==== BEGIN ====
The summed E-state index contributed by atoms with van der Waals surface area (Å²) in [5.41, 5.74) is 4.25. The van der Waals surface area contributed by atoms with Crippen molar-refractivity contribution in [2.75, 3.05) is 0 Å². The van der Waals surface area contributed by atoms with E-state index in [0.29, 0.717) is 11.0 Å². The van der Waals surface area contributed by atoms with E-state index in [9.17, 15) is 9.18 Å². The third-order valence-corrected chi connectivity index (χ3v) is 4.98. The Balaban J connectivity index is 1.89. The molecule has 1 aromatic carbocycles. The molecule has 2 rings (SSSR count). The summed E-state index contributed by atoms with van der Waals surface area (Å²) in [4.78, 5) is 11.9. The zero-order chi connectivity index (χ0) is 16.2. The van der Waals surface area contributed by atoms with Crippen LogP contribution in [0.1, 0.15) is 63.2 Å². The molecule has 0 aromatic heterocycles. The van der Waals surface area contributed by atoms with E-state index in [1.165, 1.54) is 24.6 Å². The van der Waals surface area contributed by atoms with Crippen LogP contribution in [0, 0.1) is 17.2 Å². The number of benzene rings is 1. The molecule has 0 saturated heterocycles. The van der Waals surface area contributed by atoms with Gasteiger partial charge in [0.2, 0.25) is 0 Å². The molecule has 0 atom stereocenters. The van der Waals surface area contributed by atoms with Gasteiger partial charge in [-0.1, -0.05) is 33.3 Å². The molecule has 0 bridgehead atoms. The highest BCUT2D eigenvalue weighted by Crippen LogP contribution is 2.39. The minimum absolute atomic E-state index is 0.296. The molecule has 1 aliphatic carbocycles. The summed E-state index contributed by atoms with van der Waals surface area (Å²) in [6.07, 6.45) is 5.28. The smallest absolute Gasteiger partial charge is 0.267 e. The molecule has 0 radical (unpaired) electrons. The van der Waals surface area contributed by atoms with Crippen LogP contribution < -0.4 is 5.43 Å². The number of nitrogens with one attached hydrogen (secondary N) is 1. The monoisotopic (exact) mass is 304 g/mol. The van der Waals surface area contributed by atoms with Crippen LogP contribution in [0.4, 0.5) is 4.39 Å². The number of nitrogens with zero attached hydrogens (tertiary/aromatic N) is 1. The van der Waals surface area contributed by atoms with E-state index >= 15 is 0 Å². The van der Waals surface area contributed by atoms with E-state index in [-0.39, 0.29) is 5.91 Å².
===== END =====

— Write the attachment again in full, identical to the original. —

The summed E-state index contributed by atoms with van der Waals surface area (Å²) in [5.41, 5.74) is 4.25. The van der Waals surface area contributed by atoms with Crippen molar-refractivity contribution in [2.75, 3.05) is 0 Å². The van der Waals surface area contributed by atoms with E-state index in [0.29, 0.717) is 11.0 Å². The van der Waals surface area contributed by atoms with E-state index in [9.17, 15) is 9.18 Å². The third-order valence-corrected chi connectivity index (χ3v) is 4.98. The Balaban J connectivity index is 1.89. The molecule has 1 aromatic carbocycles. The molecule has 2 rings (SSSR count). The summed E-state index contributed by atoms with van der Waals surface area (Å²) in [4.78, 5) is 11.9. The zero-order chi connectivity index (χ0) is 16.2. The van der Waals surface area contributed by atoms with Crippen LogP contribution in [0.1, 0.15) is 63.2 Å². The molecule has 0 aromatic heterocycles. The van der Waals surface area contributed by atoms with E-state index in [1.165, 1.54) is 24.6 Å². The van der Waals surface area contributed by atoms with Crippen LogP contribution in [0, 0.1) is 17.2 Å². The number of benzene rings is 1. The molecule has 0 saturated heterocycles. The van der Waals surface area contributed by atoms with Gasteiger partial charge in [0.2, 0.25) is 0 Å². The molecule has 0 atom stereocenters. The van der Waals surface area contributed by atoms with Gasteiger partial charge in [-0.1, -0.05) is 33.3 Å². The molecule has 0 bridgehead atoms. The highest BCUT2D eigenvalue weighted by Crippen LogP contribution is 2.39. The minimum absolute atomic E-state index is 0.296. The molecule has 1 aliphatic carbocycles. The summed E-state index contributed by atoms with van der Waals surface area (Å²) in [6.07, 6.45) is 5.28. The smallest absolute Gasteiger partial charge is 0.267 e. The molecule has 0 radical (unpaired) electrons. The van der Waals surface area contributed by atoms with Crippen LogP contribution < -0.4 is 5.43 Å². The number of nitrogens with one attached hydrogen (secondary N) is 1. The monoisotopic (exact) mass is 304 g/mol. The van der Waals surface area contributed by atoms with Crippen LogP contribution in [0.4, 0.5) is 4.39 Å². The number of nitrogens with zero attached hydrogens (tertiary/aromatic N) is 1. The van der Waals surface area contributed by atoms with E-state index >= 15 is 0 Å². The van der Waals surface area contributed by atoms with E-state index in [-0.39, 0.29) is 5.91 Å².